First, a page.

KU Leuven is Belgium’s largest university. Founded in 1425, KU Leuven has been a centre of learning for nearly six centuries, being one of the oldest universities in Europe. As a leading European research university and co-founder of the League of European Research Universities, KU Leuven offers a wide variety of international master programmes, all supported by innovative, interdisciplinary research. Besides the faculties of Science, Engineering Science, Bioengineering Science, and Architecture, the Faculty of Engineering Technology is one of the five faculties within the Science, Engineering & Technology Group. It gathers all Industrial Sciences programmes at seven locations throughout Flanders.
Within the Energy programme of the Master of Engineering Technology, courses on Optics and Lighting are partly required and partly elective. While the theoretical part of these courses is lectured to the entire audience, an increased emphasis has been placed on an individual supervision and evaluation of the students for the laboratory module. This way, students are able to gain a deeper understanding of specific topic areas of radiometry, photometry, and colorimetry. In order to admit several students simultaneously to the laboratory, multiple constructions of the same laboratory setup are requested. Therefore, cheap alternatives to the scientific metrology instrumentation, which still guarantee that the students get acquainted with optical metrology techniques and general radiometric and photometric quantities, are needed. This paper reports on the design of an inexpensive integrating sphere setup, enabling the optical characterization of light sources. Besides the equipment used, the experimental procedure as well as some typical measurement results are described.
The integrating sphere is the most common and widely used device for measuring optical radiation.1 It is designed to achieve a homogeneous distribution of the optical radiation by means of multiple Lambertian reflections at the sphere’s inner surface. When used for measuring the radiant power and total luminous flux of a light source, the integrating sphere behaves as the input optical element for a detector of radiant power, placed at the exit port of the sphere. Depending on the type of emission of the light source (2π vs. 4π steradian), the source can either be positioned in front of the sphere’s entrance port or inside the sphere, respectively.
Under the ideal circumstances of a spherical geometry with infinitesimally small entrance and exit ports, and a sphere coating which behaves as a perfectly homogeneous Lambertian reflector with a total reflectance ρ being wavelength independent, the relation between the light flux of the source ϕsource and the receiver illuminance Ereceiver is defined as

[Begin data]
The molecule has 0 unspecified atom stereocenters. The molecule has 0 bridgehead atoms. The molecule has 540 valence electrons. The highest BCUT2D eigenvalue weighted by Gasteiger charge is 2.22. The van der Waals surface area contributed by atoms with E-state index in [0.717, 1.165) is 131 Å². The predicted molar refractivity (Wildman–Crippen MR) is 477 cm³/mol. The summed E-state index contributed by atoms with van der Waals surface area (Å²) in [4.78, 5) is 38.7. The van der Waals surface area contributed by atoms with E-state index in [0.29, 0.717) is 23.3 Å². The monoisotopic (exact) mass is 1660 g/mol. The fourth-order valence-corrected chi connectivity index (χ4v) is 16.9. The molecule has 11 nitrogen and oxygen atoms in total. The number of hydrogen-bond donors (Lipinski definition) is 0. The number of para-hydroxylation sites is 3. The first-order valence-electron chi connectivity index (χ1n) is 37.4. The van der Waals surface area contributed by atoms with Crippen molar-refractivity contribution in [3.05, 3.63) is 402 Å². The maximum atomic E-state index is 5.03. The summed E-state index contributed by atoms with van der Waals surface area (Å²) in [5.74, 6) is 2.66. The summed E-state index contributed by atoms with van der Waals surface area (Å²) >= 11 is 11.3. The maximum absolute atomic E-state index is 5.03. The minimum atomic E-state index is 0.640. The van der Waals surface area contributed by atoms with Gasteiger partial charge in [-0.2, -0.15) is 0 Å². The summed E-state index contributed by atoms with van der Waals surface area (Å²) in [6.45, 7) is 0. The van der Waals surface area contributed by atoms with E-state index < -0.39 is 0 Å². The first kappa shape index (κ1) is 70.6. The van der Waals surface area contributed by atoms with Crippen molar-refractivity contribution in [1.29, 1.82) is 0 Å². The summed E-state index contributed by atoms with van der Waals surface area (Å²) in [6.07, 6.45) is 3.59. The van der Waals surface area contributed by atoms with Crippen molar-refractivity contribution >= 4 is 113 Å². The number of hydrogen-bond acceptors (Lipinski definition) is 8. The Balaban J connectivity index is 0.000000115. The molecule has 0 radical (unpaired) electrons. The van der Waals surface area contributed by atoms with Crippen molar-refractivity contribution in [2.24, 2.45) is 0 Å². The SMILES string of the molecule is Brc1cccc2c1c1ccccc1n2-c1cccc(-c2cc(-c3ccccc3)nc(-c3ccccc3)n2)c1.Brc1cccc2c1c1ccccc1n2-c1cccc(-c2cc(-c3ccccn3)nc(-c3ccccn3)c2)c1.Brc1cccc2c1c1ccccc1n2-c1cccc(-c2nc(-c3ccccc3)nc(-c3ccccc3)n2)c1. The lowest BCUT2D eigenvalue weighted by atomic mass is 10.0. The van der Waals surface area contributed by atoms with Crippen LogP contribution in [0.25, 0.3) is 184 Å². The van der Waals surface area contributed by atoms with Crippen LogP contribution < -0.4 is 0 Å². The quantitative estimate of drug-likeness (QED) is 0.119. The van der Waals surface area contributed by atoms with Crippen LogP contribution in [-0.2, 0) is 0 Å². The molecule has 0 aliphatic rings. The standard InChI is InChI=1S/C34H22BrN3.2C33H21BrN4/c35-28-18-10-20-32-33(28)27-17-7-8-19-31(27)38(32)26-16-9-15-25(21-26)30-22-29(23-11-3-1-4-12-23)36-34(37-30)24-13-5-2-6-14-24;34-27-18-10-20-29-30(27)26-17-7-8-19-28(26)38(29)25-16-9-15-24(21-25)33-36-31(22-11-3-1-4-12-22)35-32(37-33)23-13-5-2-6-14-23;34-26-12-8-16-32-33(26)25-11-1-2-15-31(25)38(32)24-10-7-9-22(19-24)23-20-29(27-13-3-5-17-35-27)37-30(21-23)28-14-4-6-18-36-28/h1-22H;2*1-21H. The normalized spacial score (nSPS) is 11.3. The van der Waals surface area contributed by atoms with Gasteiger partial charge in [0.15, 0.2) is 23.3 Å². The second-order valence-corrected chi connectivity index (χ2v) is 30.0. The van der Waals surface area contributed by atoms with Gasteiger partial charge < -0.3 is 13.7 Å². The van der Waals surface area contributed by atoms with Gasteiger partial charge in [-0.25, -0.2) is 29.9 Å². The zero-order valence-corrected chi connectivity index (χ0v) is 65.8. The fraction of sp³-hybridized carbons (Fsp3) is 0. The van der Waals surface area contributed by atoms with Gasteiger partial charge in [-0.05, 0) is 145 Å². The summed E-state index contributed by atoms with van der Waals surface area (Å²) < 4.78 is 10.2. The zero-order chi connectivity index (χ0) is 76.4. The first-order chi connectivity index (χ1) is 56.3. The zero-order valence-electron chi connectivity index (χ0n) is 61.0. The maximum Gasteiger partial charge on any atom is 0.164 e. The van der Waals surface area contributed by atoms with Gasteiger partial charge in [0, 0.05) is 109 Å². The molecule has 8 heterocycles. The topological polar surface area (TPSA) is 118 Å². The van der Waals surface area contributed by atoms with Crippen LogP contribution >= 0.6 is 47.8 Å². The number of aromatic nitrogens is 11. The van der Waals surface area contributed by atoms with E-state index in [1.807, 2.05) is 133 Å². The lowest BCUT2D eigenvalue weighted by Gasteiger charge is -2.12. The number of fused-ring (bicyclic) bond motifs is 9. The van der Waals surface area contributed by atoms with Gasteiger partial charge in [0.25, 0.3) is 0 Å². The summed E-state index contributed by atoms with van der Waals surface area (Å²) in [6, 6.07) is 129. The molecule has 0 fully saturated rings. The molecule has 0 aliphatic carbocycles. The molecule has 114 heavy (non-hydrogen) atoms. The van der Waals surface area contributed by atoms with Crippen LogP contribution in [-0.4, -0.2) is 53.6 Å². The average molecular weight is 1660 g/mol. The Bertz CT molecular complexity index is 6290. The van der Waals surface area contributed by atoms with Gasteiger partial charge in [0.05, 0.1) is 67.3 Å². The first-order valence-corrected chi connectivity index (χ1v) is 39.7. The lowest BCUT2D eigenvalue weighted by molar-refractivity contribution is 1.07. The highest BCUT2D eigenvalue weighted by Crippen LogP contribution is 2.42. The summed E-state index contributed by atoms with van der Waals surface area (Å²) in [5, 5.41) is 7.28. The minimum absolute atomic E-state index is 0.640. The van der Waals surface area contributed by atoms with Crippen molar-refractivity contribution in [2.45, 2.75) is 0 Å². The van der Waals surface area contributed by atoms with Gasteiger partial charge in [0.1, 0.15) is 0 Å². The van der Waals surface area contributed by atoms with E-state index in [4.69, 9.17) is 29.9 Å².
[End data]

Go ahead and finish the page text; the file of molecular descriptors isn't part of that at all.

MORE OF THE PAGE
with R the sphere radius, f being defined as the sphere factor.2
Traditionally, specific coating materials such as barium sulfate (BaSO4) or magnesium oxide (MgO) are utilized for the sphere coating due to their high diffuse reflectance in the visible and near-infrared range of the spectrum (up to 99 %), and due to their thermal stability until elevated temperatures of up to 350 °C, depending on the type of coating.3
Even by using this type of materials, in practice the ideal conditions cannot be met. For example, the reflectance value of the bottom part of the sphere will usually be lower due to contamination of the sphere coating with dust. Moreover, the surface of the detector itself can be considered as a deviation of the uniform diffuse coating requirement. Without any adaptations to the sphere geometry, the receiver also detects a part of the light emitted by the source directly. This contribution is not taken into account in the calculation of Eq. 1, and it is dependent on the luminance of the light source in the direction of the detector. As such, it will vary with the orientation of the source in the sphere (except for real isotropic sources). Therefore, the detector must be baffled against direct irradiation by the light source. Finally, also the light source under test and its accessories cause a source of measurement error.
It must therefore be concluded that accurate absolute radiant power and total luminous flux measurements by use of an integrating sphere are not evident, since Eq. 1 is not valid in practice, and corrections are required. Yet, if the intensity distribution of two light sources is more or less identical, one can expect that the proportionality between the measured illuminance Ereceiver and the light flux ϕsource still holds. As such, by application of the so-called ‘substitution method’, in which first a reference source with known light flux ϕref is measured, followed by the light source under test, the flux of the test source ϕtest can be derived according to
with Eref and Etest representing the measured illuminance of the reference source and test source, respectively.
In practice correction methods are introduced, such as the use of an auxiliary lamp or more elaborated methods as proposed by Ohno and Zong.4 A detailed description of these correction methods falls however out of the scope of this paper.
The goal of the integrating sphere laboratory assignment is for the students to characterize the optical and electrical performance of a set of light sources. In order to understand the measurement procedure, the theoretical background as briefly discussed in section 2 is instructed in the theoretical course. Furthermore, students have to hand in a written assignment, in which they are asked to calculate and to compare the luminous efficacy of two different light sources, before and as a preparation for the laboratory.